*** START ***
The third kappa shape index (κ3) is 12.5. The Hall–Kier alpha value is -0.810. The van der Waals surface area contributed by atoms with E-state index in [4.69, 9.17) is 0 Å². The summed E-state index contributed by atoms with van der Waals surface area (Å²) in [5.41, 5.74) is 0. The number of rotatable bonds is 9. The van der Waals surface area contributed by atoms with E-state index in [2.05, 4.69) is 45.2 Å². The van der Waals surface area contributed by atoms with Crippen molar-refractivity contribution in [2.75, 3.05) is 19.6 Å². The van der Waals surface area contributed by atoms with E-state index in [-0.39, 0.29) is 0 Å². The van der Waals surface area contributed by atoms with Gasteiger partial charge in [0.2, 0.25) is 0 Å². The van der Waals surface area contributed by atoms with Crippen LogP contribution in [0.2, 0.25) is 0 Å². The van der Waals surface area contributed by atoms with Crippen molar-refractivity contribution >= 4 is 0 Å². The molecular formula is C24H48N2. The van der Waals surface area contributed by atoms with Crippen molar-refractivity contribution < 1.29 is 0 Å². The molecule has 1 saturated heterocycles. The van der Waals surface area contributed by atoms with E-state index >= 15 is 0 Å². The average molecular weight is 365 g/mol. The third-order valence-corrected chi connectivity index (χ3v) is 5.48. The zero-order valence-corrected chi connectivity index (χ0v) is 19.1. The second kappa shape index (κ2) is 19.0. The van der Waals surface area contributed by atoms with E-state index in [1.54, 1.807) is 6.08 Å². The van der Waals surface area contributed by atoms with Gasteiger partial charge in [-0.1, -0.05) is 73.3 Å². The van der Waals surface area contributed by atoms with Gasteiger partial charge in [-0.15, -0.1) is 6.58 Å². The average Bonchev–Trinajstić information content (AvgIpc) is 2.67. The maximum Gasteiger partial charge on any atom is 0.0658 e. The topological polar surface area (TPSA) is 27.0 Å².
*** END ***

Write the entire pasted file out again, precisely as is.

The third kappa shape index (κ3) is 12.5. The Hall–Kier alpha value is -0.810. The van der Waals surface area contributed by atoms with E-state index in [4.69, 9.17) is 0 Å². The summed E-state index contributed by atoms with van der Waals surface area (Å²) in [5.41, 5.74) is 0. The number of rotatable bonds is 9. The van der Waals surface area contributed by atoms with E-state index in [2.05, 4.69) is 45.2 Å². The van der Waals surface area contributed by atoms with Crippen molar-refractivity contribution in [2.75, 3.05) is 19.6 Å². The van der Waals surface area contributed by atoms with E-state index in [-0.39, 0.29) is 0 Å². The van der Waals surface area contributed by atoms with Gasteiger partial charge in [0.2, 0.25) is 0 Å². The van der Waals surface area contributed by atoms with Crippen LogP contribution in [0.2, 0.25) is 0 Å². The van der Waals surface area contributed by atoms with Crippen molar-refractivity contribution >= 4 is 0 Å². The molecular formula is C24H48N2. The van der Waals surface area contributed by atoms with Crippen molar-refractivity contribution < 1.29 is 0 Å². The molecule has 1 saturated heterocycles. The van der Waals surface area contributed by atoms with E-state index >= 15 is 0 Å². The average molecular weight is 365 g/mol. The third-order valence-corrected chi connectivity index (χ3v) is 5.48. The zero-order valence-corrected chi connectivity index (χ0v) is 19.1. The second kappa shape index (κ2) is 19.0. The van der Waals surface area contributed by atoms with E-state index in [1.54, 1.807) is 6.08 Å². The van der Waals surface area contributed by atoms with Gasteiger partial charge in [-0.1, -0.05) is 73.3 Å². The van der Waals surface area contributed by atoms with Gasteiger partial charge in [-0.15, -0.1) is 6.58 Å². The average Bonchev–Trinajstić information content (AvgIpc) is 2.67. The maximum Gasteiger partial charge on any atom is 0.0658 e. The topological polar surface area (TPSA) is 27.0 Å².